Elder Mason Wells, a Lone Peak High grad, is reunited with his parents Kymberly and Chad Wells at a hospital in Brussels. Elder Wells was one of four LDS missionaries injured in the Brussels airport bombing. (Photo courtesy of LDS Church)

Mason Wells was launched into a national spotlight when terrorists bombed the Brussels airport on March 22, 2016 — a spotlight Wells wanted to escape.

Serving as a missionary for The Church of Jesus Christ of Latter-day Saints at the time, Wells was part of a group dropping off a sister missionary at the airport when the first bomb detonated. One of four LDS missionaries injured, Wells had third-degree burns on his hands, serious wounds on his foot and shrapnel embedded into his body.

On that day, 32 people were killed and many more were injured. Wells was one of the survivors. And not only had he survived the bombing in Belgium, but he had previously escaped unscathed from the Boston bombing and Paris terrorist attack.

As Wells gained consciousness, he became one of the faces for the attack’s survivors, doing interviews with media outlets around the world. But he didn’t want the attention.

“When I was first injured, I wanted nothing more than to return to my normal life and to get past the memories I had,” said Wells, who graduated from Lone Peak High School in 2014.

Lone Peak graduate Mason Wells wrote about his brush with three terrorist attacks in his book “Left Standing: The Miraculous Story of How Mason Wells’s Faith Survived the Boston, Paris and Brussels Terror Attacks.”

Now 20 months have passed since that horrific day in the Brussels airport. Many of Wells’ wounds have healed, he is having a seemingly normal life attending the United States Naval Academy and Wells feels it is time to share his own story, which he has done in his book, “Left Standing: The Miraculous Story of How Mason Wells’s Faith Survived the Boston, Paris and Brussels Terror Attacks”(Cedar Fort, $14.99).

“I think what made it the right timing was I felt comfortable sharing those experiences,” Wells said. … “Those were some of the hardest experiences I had ever gone through in my life. There was a time directly afterwards in the months following where it wasn’t the right time to share. There were a lot of things I kept to myself, a lot of things I wasn’t ready to share. It’s taken reflection and introspection to decide when to let things out.”

Wells began writing his account three months into his recovery, but it wasn’t until the beginning of this year that he started the manuscript for his book. And that was after meeting Tyler Beddoes at the American Freedom Festival in Provo, Utah in July 2016.

In 2016, Beddoes wrote his first book, “Proof of Angels,” about the Spanish Fork Police Departments miraculous rescue of then 18-month-old Lily Grosebeck. Beddoes, an officers for the police department, knew he needed to share his story then just as he knew Wells needed to share his story of faith.

“I’m really glad I decided to introduce myself on that summer day (to Tyler) because he’s become an incredible mentor,” Wells said. … “Tyler and Billy (Hallowell) have done a great job of mentoring me through the whole process, of helping me figure out how to say the things I wanted to say.”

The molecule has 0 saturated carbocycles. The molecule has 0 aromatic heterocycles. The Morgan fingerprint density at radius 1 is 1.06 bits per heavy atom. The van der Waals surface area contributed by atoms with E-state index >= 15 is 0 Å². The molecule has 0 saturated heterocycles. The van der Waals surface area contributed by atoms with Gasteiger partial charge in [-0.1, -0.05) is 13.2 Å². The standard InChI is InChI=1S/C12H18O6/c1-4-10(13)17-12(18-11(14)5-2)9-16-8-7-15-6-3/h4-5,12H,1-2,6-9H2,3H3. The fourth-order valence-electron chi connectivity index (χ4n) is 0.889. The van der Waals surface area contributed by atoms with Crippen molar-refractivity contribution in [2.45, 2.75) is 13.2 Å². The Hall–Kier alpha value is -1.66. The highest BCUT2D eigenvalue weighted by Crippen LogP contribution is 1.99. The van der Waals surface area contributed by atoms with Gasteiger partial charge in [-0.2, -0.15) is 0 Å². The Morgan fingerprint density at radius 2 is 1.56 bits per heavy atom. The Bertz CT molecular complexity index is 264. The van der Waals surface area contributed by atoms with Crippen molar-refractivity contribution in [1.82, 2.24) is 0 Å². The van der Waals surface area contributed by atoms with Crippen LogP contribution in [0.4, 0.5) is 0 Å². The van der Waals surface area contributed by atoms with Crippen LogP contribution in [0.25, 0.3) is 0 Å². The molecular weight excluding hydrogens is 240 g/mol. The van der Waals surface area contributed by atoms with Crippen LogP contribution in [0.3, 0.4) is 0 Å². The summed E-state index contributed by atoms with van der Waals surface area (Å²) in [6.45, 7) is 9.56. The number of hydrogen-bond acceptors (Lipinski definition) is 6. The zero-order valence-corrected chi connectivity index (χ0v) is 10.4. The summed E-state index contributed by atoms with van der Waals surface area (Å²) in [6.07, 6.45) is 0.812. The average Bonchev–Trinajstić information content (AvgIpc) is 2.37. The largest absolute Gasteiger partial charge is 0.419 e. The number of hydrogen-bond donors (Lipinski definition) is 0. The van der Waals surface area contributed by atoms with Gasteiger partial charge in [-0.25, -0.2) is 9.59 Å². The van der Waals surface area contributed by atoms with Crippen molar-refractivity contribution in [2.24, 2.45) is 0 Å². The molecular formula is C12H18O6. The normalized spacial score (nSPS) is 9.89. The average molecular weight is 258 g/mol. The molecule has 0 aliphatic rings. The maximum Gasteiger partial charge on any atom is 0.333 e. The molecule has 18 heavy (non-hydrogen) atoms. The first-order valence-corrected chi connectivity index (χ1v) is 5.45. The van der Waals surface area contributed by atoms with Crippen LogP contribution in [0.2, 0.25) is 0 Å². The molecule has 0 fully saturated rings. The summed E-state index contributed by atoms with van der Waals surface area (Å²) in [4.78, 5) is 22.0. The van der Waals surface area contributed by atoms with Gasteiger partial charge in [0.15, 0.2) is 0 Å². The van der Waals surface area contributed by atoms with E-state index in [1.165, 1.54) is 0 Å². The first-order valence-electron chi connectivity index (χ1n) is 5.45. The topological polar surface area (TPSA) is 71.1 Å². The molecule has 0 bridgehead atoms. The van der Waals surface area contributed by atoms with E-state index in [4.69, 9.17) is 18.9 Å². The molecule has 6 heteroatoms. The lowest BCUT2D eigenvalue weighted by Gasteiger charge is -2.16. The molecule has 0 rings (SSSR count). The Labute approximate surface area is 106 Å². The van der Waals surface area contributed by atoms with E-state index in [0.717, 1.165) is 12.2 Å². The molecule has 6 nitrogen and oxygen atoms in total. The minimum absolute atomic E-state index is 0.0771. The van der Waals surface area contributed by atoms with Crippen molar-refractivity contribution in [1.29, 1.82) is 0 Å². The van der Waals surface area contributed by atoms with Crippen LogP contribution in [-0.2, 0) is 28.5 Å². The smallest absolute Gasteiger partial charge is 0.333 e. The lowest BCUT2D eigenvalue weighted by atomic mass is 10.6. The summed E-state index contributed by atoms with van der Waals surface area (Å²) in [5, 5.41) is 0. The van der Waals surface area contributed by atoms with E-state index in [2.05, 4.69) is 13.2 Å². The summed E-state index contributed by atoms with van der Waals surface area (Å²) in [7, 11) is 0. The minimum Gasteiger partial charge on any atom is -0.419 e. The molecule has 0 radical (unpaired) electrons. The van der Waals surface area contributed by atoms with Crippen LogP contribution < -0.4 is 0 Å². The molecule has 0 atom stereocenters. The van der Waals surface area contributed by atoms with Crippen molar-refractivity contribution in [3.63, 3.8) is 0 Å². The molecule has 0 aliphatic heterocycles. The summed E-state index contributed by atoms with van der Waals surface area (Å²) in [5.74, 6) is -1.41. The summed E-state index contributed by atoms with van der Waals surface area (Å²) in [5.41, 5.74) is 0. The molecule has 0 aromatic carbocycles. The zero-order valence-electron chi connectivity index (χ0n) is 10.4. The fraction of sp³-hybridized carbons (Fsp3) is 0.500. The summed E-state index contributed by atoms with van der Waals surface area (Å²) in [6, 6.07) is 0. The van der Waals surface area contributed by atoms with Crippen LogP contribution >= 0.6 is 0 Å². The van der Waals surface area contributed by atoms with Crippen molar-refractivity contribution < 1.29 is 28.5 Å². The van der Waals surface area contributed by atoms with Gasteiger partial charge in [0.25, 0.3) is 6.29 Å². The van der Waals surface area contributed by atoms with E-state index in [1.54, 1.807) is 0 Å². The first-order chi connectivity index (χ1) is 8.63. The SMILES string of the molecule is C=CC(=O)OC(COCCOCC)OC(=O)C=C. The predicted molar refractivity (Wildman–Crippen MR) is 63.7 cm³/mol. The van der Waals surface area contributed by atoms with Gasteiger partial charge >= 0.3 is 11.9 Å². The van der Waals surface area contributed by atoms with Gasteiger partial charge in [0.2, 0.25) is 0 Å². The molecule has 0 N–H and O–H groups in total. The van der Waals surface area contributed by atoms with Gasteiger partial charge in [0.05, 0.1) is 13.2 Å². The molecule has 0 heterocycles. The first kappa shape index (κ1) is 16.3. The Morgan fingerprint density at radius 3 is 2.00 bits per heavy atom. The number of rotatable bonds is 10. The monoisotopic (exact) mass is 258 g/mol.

In the 190-page book, Wells chronologically walks the reader through his experience first at the Boston bombing, then in Paris and finally at the Brussels airport. He continues with his life now as well as lessons learned from his experience, specifically his ability to hold onto faith.

“There are a lot of things that I hadn’t even talked over with my parents that much,” Wells said. … “Anyone who reads the book is going to experience things as I experienced them. They are going to understand where my faith comes from. They are going to understand the things that I learned that helped me to find hope when I was lying there injured or after taking steps in the hospital.”

Mason Wells (center) stands with his family as he enters the United States Naval Academy. He is in the class of 2021. (Photo courtesy Mason Wells)

As he’s transformed his tragedies into the triumph associated with survival, Wells hopes that the message he shares in his book will resonate with others.

“We all don’t end up getting injured by terrorists or having to face explosions, but choosing to have hope, trusting in faith, understanding that there’s higher power than us — those are things we can all identify with. A lot of those experiences that happened to me are in the book. That’s what I’m hoping resonates with people.”

Later Wells added he hopes people learn is, “The number one thing is hope is the antidote to fear. No matter what happens to us in life, our destiny is what we make it.”

As Wells wrote “Left Standing,” he says he prayed to know what to include in his book. Some things he left out because they were sacred, but many details he included because people would be able to relate to them and, hopefully, learn from his experiences as he did.

“Hopefully, people who read the book they can realize that even in their own struggles there’s someone listening,” Wells said. “That person is God. Even when they are going through hard things in life, it is not unprecedented that other people have walked that road before them.”

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